Monday, June 13, 2011


Below are follow-up comments by Barnhardt on a few points that weren't covered in the videos. You can read the entire follow-up at her site--post titled ON OBAMACARE AND THE CHURCH. No permalinks at her site so just scroll down to the post.

**This is a follow-up to the Healthcare videos posted yesterday. I have a couple of quick secular points, and then I want to explain the reason why there are so many Catholic bishops jumping in bed with the Marxist abomination of state-controlled healthcare.

1. I have received many great reader comments on insurance. The first great point that I wasn’t able to address in my video was the point of “pre-existing conditions”. It goes without saying that the entire paradigm of insurance and risk pooling utterly disintegrates – and that is the PERFECT word for it: dis-integrates – if insurance providers are forced to accept enrollees with pre-existing conditions. If the risk in question is already fully manifest as a catastrophe, the insurance company is no longer acting as a risk pooler – it is being forced to act as a charity. Insurance companies are not charities. Charities are charities. Trying to force a for-profit risk pooler to be a charity will accomplish nothing except destroying the company and the risk-pooling paradigm itself. This is simple logic and common sense. Anyone who argues to the contrary is either mentally disabled in some way, or evil. One, two. There is no three.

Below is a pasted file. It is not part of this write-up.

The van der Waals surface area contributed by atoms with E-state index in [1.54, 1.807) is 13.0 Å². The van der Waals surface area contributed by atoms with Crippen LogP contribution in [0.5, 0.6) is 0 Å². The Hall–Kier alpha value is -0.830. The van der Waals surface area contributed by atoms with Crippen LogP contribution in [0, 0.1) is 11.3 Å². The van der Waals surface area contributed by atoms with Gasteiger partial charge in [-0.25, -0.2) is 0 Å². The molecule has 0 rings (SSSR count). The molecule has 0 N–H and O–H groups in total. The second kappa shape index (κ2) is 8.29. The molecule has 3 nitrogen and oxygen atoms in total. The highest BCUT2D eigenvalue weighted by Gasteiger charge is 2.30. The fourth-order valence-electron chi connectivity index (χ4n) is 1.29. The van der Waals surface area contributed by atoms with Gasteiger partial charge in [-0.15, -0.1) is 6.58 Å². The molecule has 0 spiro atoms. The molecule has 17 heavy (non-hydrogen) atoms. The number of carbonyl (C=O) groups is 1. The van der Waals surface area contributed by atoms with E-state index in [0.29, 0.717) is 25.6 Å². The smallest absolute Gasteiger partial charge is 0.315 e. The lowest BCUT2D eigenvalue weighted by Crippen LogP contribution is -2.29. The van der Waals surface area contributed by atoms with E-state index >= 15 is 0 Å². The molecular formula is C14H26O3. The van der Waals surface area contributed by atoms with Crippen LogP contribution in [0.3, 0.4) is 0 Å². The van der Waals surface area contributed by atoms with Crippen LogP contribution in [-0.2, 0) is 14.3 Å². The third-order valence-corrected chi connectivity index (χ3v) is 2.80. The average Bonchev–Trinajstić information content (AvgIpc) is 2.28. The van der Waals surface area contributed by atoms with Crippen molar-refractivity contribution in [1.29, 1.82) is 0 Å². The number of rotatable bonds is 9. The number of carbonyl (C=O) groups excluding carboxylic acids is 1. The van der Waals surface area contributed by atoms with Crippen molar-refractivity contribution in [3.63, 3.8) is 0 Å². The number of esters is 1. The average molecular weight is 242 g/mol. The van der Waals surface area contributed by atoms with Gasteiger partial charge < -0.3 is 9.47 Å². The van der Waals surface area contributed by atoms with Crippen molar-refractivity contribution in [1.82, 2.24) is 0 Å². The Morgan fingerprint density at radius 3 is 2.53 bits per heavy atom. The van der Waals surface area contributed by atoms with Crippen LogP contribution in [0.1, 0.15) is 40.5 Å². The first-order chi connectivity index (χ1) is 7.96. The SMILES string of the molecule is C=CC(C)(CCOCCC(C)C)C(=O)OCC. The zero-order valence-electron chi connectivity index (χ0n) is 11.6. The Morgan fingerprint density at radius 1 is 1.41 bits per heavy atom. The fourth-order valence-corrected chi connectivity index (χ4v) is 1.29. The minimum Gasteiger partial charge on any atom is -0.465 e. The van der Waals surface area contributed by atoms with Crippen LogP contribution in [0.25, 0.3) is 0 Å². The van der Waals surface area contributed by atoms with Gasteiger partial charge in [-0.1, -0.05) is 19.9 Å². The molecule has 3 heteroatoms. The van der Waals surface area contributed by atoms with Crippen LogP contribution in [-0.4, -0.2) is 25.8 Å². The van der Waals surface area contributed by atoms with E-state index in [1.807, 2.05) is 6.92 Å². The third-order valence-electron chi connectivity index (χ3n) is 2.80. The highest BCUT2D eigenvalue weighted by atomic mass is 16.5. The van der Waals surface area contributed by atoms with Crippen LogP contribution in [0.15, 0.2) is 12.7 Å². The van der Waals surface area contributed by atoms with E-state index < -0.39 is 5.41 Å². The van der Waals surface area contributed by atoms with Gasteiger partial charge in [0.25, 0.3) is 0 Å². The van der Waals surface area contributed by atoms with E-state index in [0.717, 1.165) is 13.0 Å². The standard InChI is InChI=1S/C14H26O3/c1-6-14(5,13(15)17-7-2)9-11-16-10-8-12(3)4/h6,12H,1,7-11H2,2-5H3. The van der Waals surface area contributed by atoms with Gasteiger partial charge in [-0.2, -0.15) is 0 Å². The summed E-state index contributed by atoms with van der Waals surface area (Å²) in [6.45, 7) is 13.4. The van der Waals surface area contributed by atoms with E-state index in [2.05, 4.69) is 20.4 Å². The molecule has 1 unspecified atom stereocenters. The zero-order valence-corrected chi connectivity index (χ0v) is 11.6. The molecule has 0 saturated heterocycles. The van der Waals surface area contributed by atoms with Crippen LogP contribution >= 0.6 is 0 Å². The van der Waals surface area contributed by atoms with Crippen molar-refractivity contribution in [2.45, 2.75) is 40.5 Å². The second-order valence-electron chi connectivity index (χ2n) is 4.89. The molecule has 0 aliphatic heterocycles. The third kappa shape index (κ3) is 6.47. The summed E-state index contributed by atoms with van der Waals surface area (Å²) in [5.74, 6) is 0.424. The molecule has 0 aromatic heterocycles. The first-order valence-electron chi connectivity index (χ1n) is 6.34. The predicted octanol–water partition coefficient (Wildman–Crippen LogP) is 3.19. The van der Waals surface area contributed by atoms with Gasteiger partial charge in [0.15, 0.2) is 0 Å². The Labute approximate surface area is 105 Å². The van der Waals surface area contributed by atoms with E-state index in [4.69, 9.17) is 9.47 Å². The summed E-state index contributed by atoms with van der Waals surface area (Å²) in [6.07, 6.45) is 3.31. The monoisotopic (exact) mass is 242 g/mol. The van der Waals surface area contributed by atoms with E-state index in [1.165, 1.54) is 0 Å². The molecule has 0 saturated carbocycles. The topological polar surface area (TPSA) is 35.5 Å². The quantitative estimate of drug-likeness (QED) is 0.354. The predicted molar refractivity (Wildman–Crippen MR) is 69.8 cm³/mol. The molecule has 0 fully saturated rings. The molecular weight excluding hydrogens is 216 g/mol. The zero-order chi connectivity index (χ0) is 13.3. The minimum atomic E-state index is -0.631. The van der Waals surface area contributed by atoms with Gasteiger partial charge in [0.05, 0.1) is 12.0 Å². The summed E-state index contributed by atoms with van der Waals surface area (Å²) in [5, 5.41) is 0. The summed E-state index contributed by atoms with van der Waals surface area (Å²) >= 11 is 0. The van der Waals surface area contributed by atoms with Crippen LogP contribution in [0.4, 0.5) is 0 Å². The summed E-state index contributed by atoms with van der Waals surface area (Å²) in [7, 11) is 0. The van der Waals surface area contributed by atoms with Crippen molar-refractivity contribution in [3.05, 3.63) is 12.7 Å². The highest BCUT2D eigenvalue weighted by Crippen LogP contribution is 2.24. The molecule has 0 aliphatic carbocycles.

2. Yes, neither the government nor employers should have ANYHING to do with health insurance. Whether or not to buy health insurance and which insurance to buy should be completely up to the individual. Employers don’t involve themselves in what clothes people buy, what food they buy or what dwelling they rent or buy. Why in the world would health insurance be any different? Oh, and portability would cease to be an issue if employer-sponsored health insurance was eliminated.

3. Fraud. Yep, the massive problem of insurance fraud would also be reduced if deductibles were raised and people were forced back into the healthcare market. I received a message from a reader with a nurse in their family who reports that a single alcohol wipe is billed at $5.00 to insurance companies/MediCare. The actual cost? $0.04. If individuals were receiving itemized bills and having to pay for this stuff themselves, how long do you think it would take for the price of a single alcohol wipe to deflate from $5.00 to $0.06? I’m not sure, but that speed would have to be expressed as a percentage of the speed of light, methinks.

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